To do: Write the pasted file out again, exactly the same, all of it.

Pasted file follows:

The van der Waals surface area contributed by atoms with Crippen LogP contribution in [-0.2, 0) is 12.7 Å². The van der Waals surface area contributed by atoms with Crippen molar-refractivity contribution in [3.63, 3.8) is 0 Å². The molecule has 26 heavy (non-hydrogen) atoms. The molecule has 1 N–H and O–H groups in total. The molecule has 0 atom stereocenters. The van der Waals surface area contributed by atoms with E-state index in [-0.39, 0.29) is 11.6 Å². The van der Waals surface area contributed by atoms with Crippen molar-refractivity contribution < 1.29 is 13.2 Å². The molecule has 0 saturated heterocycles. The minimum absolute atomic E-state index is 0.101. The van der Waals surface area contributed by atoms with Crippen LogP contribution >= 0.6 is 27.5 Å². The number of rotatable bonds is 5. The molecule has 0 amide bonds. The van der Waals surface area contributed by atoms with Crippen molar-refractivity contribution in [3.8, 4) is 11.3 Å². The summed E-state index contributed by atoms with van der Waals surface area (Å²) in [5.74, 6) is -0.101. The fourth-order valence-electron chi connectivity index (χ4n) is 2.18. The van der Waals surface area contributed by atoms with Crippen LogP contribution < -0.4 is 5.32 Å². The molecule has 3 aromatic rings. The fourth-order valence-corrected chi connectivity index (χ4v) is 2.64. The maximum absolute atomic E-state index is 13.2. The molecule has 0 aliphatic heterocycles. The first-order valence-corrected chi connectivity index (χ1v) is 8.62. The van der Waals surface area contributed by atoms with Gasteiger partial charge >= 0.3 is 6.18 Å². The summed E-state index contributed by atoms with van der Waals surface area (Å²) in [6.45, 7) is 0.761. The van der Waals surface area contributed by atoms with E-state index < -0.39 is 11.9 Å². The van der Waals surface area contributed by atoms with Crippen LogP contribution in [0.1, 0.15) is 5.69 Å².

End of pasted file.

The van der Waals surface area contributed by atoms with Crippen LogP contribution in [-0.2, 0) is 12.7 Å². The van der Waals surface area contributed by atoms with Crippen molar-refractivity contribution in [3.63, 3.8) is 0 Å². The molecule has 26 heavy (non-hydrogen) atoms. The molecule has 1 N–H and O–H groups in total. The molecule has 0 atom stereocenters. The van der Waals surface area contributed by atoms with E-state index in [-0.39, 0.29) is 11.6 Å². The van der Waals surface area contributed by atoms with Crippen molar-refractivity contribution < 1.29 is 13.2 Å². The molecule has 0 saturated heterocycles. The minimum absolute atomic E-state index is 0.101. The van der Waals surface area contributed by atoms with Crippen LogP contribution >= 0.6 is 27.5 Å². The number of rotatable bonds is 5. The molecule has 0 amide bonds. The van der Waals surface area contributed by atoms with Crippen molar-refractivity contribution in [3.8, 4) is 11.3 Å². The summed E-state index contributed by atoms with van der Waals surface area (Å²) in [5.74, 6) is -0.101. The fourth-order valence-electron chi connectivity index (χ4n) is 2.18. The van der Waals surface area contributed by atoms with Crippen LogP contribution < -0.4 is 5.32 Å². The molecule has 3 aromatic rings. The fourth-order valence-corrected chi connectivity index (χ4v) is 2.64. The maximum absolute atomic E-state index is 13.2. The molecule has 0 aliphatic heterocycles. The first-order valence-corrected chi connectivity index (χ1v) is 8.62. The van der Waals surface area contributed by atoms with Gasteiger partial charge >= 0.3 is 6.18 Å². The summed E-state index contributed by atoms with van der Waals surface area (Å²) in [6.45, 7) is 0.761. The van der Waals surface area contributed by atoms with E-state index < -0.39 is 11.9 Å². The van der Waals surface area contributed by atoms with Crippen LogP contribution in [0.1, 0.15) is 5.69 Å².